Wasn’t I just expressing sadness in this column at the end of another hockey season? Now, here it is, July 29, and I’m back in a rink with Sam for power skating camp. I guess my tears were destined to be short-lived this year.
The fact that this is called “camp” is a misnomer … it’s two-hour skills sessions. Camp implies some childcare time, the opportunity to get something done while your child is there. This is an hour of travel each way for 120 minutes of sitting in the rink to be available to help with bathroom breaks. I had planned on working so I brought my laptop, but it’s impossible not to watch, so I resign myself to being unproductive. As Sam says when we’re walking in and I’m grumbling about client calls I can’t make (the rink has no Internet signal), “You can work anytime, Mom. You can’t watch me play just any old time.”
We’re at the Lawrence (Mass.) Valley Forum, a typical industrial and gritty rink, with the acoustics of an airplane hangar but fully functional and playing host to today’s camp. It’s a funny conglomeration of 7- to 11-year-olds gearing up to hit the ice … a mish-mash of uniforms, sizes and skill levels. Watching them all clamber onto the ice, I wondered how it would all pan out.
First morning of camp, Sam already has made a big change to his hockey routine. Insistent on carrying his own bag into the Forum, he also got himself completely dressed, including taping, leaving only skate tightening to me. He’s 8 now, and entering third grade, so it’s about time I guess. But it’s funny how at the end of last season he would practically lay on the bench, jawing with his teammates, while I got him dressed. Now — probably to save face in front of kids he doesn’t know — he was studiously independent.
I’m also noticing something else as the kids take the ice. Sam has grown. He’s toward the younger side of the group, but he’s noticeably one of the tallest kids on the ice (although his frame has not filled out to match). He somehow seems more coordinated and more awkward at the same time.
As they take the first few rounds, warming up, I see what hasn’t changed — that Sam is a fairly slow skater who is still hell-bent on beating everyone else on the ice regardless. He cuts corners during the warm-up, skips dynamic skills, ignores the coaches’ warmup directions to slow down and make precise movements, including the front/side/back leg lifts designed to get them loosened up and balancing correctly. Granted, these were comical to watch for all the kids, none of whom could come close to piecing together the movement without touching the ice to rebalance between lifts. Whoever didn’t fall on their own tripped over their downed compatriots.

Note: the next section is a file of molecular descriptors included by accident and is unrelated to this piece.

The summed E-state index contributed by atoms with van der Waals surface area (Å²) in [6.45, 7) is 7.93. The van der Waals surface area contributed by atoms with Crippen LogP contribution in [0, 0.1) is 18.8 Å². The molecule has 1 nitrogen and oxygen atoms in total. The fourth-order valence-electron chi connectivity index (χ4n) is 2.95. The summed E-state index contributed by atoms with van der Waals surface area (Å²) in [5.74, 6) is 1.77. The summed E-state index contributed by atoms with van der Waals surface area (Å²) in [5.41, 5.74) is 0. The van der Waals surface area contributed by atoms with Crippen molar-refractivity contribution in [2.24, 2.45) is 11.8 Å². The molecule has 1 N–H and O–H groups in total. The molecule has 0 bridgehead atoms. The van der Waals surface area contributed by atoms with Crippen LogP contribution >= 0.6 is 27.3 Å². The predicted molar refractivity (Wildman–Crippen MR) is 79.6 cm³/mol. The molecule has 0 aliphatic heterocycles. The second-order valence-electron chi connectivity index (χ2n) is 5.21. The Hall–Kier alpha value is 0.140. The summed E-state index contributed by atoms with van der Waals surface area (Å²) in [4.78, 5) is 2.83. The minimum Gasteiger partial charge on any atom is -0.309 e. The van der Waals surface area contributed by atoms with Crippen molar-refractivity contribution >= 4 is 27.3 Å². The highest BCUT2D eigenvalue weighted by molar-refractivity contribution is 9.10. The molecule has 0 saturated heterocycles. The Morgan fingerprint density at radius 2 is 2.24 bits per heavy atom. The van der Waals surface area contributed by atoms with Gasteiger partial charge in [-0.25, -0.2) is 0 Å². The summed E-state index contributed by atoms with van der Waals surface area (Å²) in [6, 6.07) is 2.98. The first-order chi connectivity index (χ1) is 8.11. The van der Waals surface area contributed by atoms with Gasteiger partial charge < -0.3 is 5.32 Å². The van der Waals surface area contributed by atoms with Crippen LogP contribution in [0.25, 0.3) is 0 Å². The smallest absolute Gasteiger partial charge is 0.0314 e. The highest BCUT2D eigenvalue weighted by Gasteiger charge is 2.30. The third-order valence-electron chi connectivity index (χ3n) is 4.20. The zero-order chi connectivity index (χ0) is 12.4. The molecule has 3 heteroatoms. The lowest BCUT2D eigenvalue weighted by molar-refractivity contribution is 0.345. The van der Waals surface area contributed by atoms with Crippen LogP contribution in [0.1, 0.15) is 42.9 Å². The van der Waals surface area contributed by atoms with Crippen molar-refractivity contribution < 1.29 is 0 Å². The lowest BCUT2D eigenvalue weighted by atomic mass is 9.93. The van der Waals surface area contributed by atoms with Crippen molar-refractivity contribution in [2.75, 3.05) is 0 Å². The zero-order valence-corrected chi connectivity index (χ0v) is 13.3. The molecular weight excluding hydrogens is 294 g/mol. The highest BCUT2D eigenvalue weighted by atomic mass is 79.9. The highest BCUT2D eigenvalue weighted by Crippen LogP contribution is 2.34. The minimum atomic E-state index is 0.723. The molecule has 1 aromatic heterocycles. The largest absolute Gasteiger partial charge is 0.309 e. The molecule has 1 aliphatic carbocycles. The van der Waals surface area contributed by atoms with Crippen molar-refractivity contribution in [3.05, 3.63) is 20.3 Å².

I can’t help but wonder if we are going to have another frustrating camp experience where Sam’s preeminent desires to be the fastest, not make mistakes in front of others, and do only things he already knows he can do prevent him from gaining meaningful benefits from the camp’s coaches. My fears grow as I watch him start the first few drills watching the coaches and waiting until they look away before he goes.
But instead, much to my relief, the savvy head coach quickly recognizes Sam’s modus operandi and proceeds to ride herd on him the rest of the day, forcing Sam to slow down and repeat movements until he gets them. A benevolent dictator, Coach E. brooks no dissent, but is measured and funny. The kids laugh when he tells them that if their legs aren’t burning they aren’t bending their knees enough. But they stop laughing after holding a 90-degree angle squat on the toes of their skate blades for 30 seconds to prove his point.
After the first day, Sam’s legs are so sore he can barely walk up the stairs to his bedroom, but he’s thrilled with the progress he’s already made. By the third morning at camp, he’s doing leg lifts perfectly, crossing over confidently and has moved from the middle pack to the fast pack by learning how to start his sprints properly. (He’s also convinced that he needs to start doing 100 squats a day so his legs don’t get so tired. I’m fine with that as long as he doesn’t want me doing them with him.
There is clearly an age element to the effectiveness of camp. Maybe now, at 8, Sam is able to absorb the coaching advice where he couldn’t before, but it also seems that the coaches are inclined to work more intensively with the older kids. Whatever the reason, many of the younger and less-focused kids don’t seem to be making a whole ton of progress from a skill perspective, but they are getting crucial ice time. As Malcolm Gladwell would say, they are working on their 10,000 hours.
On the last day, we come early, and Sam watches a lone coach freeskate for 15 minutes, alone on the ice with his stick and a puck. Sam is wistfully envious. “I wanna just skate around like that, with no one else out on the ice.”
I promise him lots of pond ice time this winter if the weather cooperates. “It’s OK, Mom,” he says. “At least I’m getting ice time during the summer.” When I remind him he has stickhandling “camp” next week, he smiles. “I have to concentrate on this camp first, Mom. Skating is my weakness … but not for long.”
April Bowling is a mother of two, including one avid little hockey player named Sam. Owner of TriLife Coaching, a multisport training firm in Essex, Mass., April also co-founded the TriROK Foundation.